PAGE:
Pages 403-409

Letters and Papers, Foreign and Domestic, Henry VIII, Volume 9, August-December 1535. Originally published by Her Majesty's Stationery Office, London, 1886.

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4 Mar.
S. B.
1. For William Lord Dacre
Licence to leave London, provided he return before All Saints' Day next, notwithstanding a recognizance, dated 18 Oct. last, whereby he, by the name of Will. Dacre of Dacre, knight, is bound in 10,000 marks not to go beyond 10 miles from London. Del. Westm., 4 March 26 Hen. VIII.
17 May. 2. John Prior of St. Peter's, Markeby, Linc.
Licence to take to farm the manor of Westwykeham and other lands, &c. in Estwykeham and Westwykeham, Linc., and the moiety of the rectory of Westwykeham, with the tithes of corn and hay, for term of life or years, the premises not exceeding the annal value of 10l., notwithstanding the statute 21 Hen. VIII. Del. Westm., 17 May 27 Hen. VIII.—S. B. (fn. 1) Pat., p.2,m. 11.
(2.) P.S. for the above, same date.
8 July.
R. O.
3. Edmund Pekham to Wriothesley.
Of late I have troubled you for Mr. Secretary's letters to Mr. Mawncyl, chamberlain of West Chester, in favour of Robert Catton to be his deputy. This day I received a letter (enclosed) from Catton with Mr. Mauncyl's answer, and I beg you to move Mr. Secretary to speak to Mr. Mauncyl for his favour to Catton. Westm., 8 July.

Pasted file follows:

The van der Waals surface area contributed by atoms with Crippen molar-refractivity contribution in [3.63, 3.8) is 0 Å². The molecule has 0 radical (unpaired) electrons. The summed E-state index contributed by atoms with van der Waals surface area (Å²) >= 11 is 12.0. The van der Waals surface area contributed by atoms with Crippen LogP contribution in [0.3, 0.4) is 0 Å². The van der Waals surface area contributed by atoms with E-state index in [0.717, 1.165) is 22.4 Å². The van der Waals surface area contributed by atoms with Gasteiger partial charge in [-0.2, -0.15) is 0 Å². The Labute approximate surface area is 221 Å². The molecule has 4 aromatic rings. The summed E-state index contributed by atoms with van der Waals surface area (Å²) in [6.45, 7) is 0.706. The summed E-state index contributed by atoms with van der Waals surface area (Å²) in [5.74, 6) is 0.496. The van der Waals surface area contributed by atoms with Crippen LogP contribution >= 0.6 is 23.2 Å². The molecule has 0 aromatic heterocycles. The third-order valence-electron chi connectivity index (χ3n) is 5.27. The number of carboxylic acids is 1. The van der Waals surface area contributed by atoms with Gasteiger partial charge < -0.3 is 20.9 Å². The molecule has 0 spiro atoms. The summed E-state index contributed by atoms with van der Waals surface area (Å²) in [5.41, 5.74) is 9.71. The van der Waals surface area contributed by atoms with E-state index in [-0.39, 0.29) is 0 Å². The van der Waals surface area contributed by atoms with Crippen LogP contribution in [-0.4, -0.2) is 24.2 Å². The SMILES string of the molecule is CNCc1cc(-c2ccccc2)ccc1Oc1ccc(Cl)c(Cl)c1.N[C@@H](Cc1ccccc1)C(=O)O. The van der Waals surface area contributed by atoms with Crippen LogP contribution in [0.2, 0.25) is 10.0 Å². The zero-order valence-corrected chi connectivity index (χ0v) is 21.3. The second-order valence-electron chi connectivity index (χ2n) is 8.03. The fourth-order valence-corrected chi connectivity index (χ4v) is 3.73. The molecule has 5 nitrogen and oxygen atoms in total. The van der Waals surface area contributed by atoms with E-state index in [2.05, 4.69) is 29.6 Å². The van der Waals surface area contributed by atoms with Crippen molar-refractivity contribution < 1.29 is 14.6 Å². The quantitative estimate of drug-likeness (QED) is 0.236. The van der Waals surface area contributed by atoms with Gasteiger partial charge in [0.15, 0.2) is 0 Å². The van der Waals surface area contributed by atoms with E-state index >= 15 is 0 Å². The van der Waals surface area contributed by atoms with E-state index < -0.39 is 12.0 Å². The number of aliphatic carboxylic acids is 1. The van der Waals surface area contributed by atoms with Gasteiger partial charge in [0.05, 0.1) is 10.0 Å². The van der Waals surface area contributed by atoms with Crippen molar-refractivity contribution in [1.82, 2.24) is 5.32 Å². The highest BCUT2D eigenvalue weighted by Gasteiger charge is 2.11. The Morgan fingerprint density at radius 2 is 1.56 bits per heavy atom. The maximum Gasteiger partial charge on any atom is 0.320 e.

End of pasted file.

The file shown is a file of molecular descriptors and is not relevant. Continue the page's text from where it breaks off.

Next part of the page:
P. 1. Add.: "Heartily beloved cousin."
R. O.
4. Sir Marcus Meyer.
Memorandum [to Cromwell] by Marcus Meyer's servant (fn. 2) in behalf of his master.
Has been here five weeks with 10 men and a small ship. Has spent 10l. stg., which was all his money, awaiting an answer what aid the King will give for the castle of Wartborch, &c.
Holstein dialect, pp. 2.
[5 Sept.]
Danish Archives.
5. Christian III. and England.
Articles [by Bonner?] setting forth the points to be urged [by Cavendish?] upon the duke of Holstein, viz., peace with Lubeck and restitution of some English ships unjustly seized.